A much-appreciated but deteriorating physical therapy pool in Overland Park will not be repaired or replaced, the City Council has decided.
Instead, the pool at the Matt Ross Community Center, 8101 Marty St., will be removed, and the city will install two saunas in its place.
The council Monday night unanimously voted to approve without changes the city’s 2016-2020 five-year financial plan, capital improvements program and maintenance program without changes. The 2016-2020 plans include $127.4 million in funding for capital projects and $83.9 million for maintenance projects.
Replacing the therapy pool would have cost about $300,000. The two saunas will cost $7,000.
Dozens of devoted therapy pool users had fought to keep the pool since it shut down in December because of maintenance issues.
The 8-year-old Hydroworx pool, which features an underwater treadmill in water heated to 92 degrees, helped soothe a variety of ailments by relieving pressure on aching joints. Pool users ranged from elderly arthritis sufferers to injured teenage athletes.
It was the only therapy pool for public use in the Kansas City area.
The desperate group e-mailed council members, attended city meetings and reached out to media.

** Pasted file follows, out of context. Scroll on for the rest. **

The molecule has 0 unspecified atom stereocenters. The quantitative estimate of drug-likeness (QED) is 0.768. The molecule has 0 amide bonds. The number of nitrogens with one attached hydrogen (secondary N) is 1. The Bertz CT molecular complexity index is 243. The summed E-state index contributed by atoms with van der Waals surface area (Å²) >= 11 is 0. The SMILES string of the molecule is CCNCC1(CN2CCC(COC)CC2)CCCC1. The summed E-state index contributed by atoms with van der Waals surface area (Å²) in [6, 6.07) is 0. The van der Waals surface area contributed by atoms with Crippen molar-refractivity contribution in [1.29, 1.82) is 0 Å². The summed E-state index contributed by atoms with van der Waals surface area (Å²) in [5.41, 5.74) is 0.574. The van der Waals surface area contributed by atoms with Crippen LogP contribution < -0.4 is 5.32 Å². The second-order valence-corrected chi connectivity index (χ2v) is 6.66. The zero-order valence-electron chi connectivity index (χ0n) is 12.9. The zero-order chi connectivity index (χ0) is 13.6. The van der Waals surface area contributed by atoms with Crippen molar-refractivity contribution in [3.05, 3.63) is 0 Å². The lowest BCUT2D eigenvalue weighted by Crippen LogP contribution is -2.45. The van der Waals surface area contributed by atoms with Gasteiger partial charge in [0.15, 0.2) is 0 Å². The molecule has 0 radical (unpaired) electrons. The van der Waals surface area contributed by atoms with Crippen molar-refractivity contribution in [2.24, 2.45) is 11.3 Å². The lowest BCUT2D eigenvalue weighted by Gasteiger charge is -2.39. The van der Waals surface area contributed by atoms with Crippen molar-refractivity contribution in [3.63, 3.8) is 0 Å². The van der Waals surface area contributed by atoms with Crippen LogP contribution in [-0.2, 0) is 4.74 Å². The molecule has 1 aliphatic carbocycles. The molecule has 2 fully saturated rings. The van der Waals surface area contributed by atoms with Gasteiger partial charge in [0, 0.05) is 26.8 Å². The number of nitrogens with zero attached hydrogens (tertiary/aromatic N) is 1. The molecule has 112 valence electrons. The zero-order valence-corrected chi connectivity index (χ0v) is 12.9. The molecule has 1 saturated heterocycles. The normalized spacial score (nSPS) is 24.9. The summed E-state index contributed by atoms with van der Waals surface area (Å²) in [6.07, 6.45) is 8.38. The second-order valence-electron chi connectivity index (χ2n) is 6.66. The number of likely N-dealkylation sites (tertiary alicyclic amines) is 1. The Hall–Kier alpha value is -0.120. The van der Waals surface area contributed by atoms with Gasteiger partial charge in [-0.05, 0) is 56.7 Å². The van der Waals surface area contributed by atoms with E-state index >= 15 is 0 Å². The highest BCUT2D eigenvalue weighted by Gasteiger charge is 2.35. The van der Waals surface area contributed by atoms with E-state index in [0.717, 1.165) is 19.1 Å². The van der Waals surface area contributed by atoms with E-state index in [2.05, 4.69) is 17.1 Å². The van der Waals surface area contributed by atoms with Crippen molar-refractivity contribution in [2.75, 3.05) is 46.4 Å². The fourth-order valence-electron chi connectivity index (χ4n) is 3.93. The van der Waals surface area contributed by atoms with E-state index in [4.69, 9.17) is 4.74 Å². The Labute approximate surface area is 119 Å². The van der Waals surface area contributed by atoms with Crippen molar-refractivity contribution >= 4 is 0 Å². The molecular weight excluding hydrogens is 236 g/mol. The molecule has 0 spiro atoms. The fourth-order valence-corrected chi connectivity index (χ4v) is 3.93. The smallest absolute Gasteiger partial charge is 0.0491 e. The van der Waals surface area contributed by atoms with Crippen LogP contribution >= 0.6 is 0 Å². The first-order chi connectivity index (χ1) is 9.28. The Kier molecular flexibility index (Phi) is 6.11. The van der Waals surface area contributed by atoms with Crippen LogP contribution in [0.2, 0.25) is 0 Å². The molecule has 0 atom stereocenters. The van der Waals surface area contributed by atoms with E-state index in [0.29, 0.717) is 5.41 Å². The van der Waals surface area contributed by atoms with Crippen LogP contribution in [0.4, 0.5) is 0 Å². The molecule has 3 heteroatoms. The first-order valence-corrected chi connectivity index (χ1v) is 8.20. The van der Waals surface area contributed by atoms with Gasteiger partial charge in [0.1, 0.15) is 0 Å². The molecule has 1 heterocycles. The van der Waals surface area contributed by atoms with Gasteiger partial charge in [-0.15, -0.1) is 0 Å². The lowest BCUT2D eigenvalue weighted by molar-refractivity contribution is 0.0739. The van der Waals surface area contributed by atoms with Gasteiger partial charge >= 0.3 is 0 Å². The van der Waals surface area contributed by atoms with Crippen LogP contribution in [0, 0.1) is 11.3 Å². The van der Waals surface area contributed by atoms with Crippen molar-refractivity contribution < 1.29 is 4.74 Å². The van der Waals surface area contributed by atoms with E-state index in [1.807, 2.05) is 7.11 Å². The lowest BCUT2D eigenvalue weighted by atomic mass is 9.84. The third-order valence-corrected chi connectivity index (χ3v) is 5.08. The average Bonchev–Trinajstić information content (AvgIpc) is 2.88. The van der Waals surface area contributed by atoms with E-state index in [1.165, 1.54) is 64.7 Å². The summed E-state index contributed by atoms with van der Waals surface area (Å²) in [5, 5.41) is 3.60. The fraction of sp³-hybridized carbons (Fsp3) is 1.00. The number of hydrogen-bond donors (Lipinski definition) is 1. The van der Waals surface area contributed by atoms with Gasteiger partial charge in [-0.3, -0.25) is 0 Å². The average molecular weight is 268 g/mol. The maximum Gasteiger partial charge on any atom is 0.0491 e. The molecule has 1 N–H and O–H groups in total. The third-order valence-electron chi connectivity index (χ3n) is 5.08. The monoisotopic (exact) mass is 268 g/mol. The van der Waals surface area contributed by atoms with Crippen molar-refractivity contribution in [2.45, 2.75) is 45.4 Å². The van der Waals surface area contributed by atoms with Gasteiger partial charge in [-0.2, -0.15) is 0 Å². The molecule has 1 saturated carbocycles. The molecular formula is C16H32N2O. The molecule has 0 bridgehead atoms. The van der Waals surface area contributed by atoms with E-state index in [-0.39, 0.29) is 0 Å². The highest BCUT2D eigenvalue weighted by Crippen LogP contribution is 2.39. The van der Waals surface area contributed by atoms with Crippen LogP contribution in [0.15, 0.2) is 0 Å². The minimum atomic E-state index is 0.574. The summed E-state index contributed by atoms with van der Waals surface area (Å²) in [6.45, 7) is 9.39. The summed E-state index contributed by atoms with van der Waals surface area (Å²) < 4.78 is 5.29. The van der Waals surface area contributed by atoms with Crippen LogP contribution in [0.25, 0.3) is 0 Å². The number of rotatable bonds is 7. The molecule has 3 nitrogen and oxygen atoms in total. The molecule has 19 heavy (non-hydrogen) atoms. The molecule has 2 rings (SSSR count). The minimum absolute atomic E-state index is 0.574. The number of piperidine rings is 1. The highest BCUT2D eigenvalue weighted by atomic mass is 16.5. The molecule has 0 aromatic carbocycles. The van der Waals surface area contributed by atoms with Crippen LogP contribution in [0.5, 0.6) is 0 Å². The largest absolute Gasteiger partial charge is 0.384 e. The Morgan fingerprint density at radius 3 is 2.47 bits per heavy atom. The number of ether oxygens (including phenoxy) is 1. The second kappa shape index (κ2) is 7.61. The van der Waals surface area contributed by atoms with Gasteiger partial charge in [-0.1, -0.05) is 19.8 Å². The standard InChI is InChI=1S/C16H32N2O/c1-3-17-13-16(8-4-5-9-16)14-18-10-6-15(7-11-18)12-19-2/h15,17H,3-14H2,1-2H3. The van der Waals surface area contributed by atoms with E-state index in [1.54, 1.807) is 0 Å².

After residents made their arguments at the March 2 council meeting, the council discussed the possibility of issuing additional fees for those who needed to use the pool to make up the cost. The governing body then directed the community development committee to look over the financial details regarding the pool and come up with a recommendation.
After reviewing the proposed replacement of the pool on March 4, the committee unanimously recommended to the council that the maintenance program be approved without changes.
Most council members didn’t seem surprised by the outcome.
Councilman David White admitted he had hoped there was a way to save the pool, but after reviewing the numbers, it didn’t seem fiscally responsible.
“We can’t spend six figures on such a small number of people, no matter how badly they may need the pool,” he said. “There are 150,000 other people we need to focus on, too.”
Other council members agreed that keeping the one-of-a-kind pool wasn’t a good investment for the city.